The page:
BlackBerry is blowing it. The long-standing mobile email champ took the early lead by focusing on product, making devices that worked and appealing to consumers' practical, rather than emotional needs. That's fine when you're the only - or the main - game in town. But like it always does, the game has changed. And BlackBerry hasn't done the work to integrate the brand - not just the product - into its customers’ lives. The one notable branding effort has been a John Mayer tour sponsorship, a clear demonstration that it doesn't understand its customers.
For the creative class, and what's more accurately described as the cultural class, BBs have been a staple in the tech arsenal, along with Apple laptops of various incarnations. Before it loses too much ground to you-know-who and the other you-know-who, RIM needs to begin a conspicuous and consistent demonstration that it values the lifestyles of the folks in which its products play such an important role.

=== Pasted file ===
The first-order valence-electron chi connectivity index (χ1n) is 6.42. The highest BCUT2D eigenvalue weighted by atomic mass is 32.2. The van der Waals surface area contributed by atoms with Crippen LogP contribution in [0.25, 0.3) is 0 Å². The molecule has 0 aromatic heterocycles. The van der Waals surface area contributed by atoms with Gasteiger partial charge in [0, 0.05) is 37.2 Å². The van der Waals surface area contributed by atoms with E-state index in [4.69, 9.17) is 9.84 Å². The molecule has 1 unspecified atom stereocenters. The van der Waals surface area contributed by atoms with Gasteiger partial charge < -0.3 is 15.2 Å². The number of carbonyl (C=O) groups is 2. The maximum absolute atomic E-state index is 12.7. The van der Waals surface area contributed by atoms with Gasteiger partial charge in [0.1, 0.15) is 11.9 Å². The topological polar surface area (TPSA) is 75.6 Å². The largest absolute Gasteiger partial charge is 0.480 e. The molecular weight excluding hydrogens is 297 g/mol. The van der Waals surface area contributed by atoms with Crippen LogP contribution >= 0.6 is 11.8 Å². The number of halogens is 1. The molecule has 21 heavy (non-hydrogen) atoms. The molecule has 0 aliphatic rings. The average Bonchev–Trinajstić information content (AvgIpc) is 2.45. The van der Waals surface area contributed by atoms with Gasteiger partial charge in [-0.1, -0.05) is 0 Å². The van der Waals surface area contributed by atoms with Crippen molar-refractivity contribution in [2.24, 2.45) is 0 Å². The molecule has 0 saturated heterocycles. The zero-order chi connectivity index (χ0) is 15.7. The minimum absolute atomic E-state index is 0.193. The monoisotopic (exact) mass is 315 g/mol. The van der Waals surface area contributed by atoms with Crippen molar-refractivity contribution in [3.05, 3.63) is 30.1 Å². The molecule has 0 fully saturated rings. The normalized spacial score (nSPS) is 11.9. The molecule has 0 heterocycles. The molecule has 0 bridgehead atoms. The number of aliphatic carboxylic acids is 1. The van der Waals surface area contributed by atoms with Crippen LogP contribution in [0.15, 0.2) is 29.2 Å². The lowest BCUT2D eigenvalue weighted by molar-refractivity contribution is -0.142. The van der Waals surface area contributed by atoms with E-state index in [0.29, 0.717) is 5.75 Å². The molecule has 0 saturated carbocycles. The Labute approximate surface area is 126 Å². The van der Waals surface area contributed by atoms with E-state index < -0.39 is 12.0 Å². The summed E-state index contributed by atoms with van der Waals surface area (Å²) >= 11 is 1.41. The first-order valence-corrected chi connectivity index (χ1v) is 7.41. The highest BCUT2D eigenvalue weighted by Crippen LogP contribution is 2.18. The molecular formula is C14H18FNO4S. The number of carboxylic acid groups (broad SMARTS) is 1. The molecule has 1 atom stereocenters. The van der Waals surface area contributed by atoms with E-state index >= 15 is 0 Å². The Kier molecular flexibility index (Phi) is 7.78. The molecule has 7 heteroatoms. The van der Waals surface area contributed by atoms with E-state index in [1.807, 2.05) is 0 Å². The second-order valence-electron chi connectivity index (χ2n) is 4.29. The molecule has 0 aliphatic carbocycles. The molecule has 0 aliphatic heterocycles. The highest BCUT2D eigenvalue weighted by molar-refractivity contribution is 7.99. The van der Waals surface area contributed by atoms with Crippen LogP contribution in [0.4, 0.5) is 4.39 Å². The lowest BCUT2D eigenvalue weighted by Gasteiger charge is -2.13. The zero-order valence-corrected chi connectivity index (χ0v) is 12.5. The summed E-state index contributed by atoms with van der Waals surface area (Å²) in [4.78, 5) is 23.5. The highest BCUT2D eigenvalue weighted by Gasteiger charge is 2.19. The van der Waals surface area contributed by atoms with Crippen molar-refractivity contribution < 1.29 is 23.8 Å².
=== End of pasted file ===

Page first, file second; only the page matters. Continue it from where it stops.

- Collaborate with interesting visual artists to make limited-edition cases, skins, and other accessories. Then host art openings to launch those products and get them in the hands of the real influencers. Send out invites via BB Messenger or direct PIN messages so only BB owners and their +1s are hip.
- Do the same with music. Commission custom ringtones or original recordings and then host listening parties. Involve BB owners in deciding what artists to support.
- BlackBerry is about business, right? So facilitate growth in your users’ businesses with a series of networking events and conferences, then extend that community online. Do you think people are going to jump on the latest trendy phone if you’re actually helping their businesses?
There's lots more work to do, but this is a good start at building real relationships with people who care about the brand and will gladly lend their influence if approached in the right way.